Nobody wants a business venture to fail or even be mediocre. Most entrepreneurs dream of creating a business that can, at the very least, provide a comfortable lifestyle for them and their family. If you enjoy what you are doing, that’s an added bonus.
According to Bloomberg 8 out of 10 small businesses fail within the first 18 months of existence. There are several reasons for why this happens, but there is one idea in particular that summarizes many of those reasons. That is, business owners oftentimes lack the understanding (and subsequently wisdom) necessary to make the right decisions regarding their business.
Of those businesses that go beyond their first 18 months, only a very small percentage become “thriving”. Those that do not thrive either fail or are mediocre.
I know…sounds like I’m just stating the obvious. As obvious as it may sound, in reality it’s not so obvious or we would see this trend change.
The graph below illustrates the success/failure of the over/under investor. Of those that succeed they have a convergence point of understanding. This means that they have a competent grasp on all of those things that make their particular business successful.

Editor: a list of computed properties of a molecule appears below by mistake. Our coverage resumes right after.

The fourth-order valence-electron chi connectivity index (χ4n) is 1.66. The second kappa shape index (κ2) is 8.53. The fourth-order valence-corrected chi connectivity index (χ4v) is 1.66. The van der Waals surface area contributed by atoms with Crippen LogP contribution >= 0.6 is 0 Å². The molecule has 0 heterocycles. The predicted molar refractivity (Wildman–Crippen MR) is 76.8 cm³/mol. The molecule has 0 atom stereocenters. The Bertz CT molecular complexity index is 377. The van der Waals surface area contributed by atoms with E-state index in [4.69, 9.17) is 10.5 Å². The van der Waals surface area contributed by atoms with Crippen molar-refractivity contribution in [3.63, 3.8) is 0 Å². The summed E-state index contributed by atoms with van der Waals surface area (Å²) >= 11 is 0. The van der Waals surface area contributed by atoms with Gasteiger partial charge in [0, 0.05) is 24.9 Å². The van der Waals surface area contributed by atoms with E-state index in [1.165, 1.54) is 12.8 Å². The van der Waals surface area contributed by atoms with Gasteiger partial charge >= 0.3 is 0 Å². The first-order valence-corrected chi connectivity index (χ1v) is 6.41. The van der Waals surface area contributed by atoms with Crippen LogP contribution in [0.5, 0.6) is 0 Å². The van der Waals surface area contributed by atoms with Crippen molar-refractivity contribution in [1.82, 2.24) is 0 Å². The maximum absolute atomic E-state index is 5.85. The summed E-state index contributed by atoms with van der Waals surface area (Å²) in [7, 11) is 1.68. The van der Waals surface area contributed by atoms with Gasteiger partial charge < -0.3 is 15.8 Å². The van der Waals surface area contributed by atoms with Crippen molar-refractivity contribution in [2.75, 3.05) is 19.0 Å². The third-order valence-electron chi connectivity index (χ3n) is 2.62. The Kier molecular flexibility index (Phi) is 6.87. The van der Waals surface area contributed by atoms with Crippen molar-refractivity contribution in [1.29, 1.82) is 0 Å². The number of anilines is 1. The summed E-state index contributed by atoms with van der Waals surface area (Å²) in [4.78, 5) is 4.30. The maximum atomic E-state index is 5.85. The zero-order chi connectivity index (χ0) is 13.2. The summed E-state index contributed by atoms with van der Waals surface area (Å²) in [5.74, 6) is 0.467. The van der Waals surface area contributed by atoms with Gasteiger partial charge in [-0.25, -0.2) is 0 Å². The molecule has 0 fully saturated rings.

You could replace type of investor with any variable and success will always be the result of understanding.
So then, what is it that we have to understand to make our businesses successful?
Understanding can be broken into two parts that apply across the board no matter your industry.
- A proper view of the market
- A proper understanding of ROI (return on investment)
A proper/practical view of the market: competition and collaboration
Most businesses owners understand the basic economic concept of competition. Competition usually manifests itself through one of two ways: through innovation and cost. As competition among companies increases, both their ability to innovate increases and/or the cost for the consumers decreases. This is a fairly standard way of understanding how the market functions.
However, being competitive only helps the consumer, not the business owner. In fact, competition can send businesses to an early grave. Equally important to understanding competition within your industry is understanding your company can begin collaborating.
In the great business book titled The Cluetrain Manifesto, we learn the importance of properly understanding the marketplace. The marketplace is not simply an abstract concept meant to explain certain behaviors within a collective group. Instead, we learn that markets are “conversations” that are taking place between people. Moreover, they are inherently social entities that are driven by the power of relationships.
A proper understanding of ROI (return on investment)
ROI or Return On Investment is a performance measure used to evaluate the efficiency of an investment or to compare the efficiency of a number of different investments.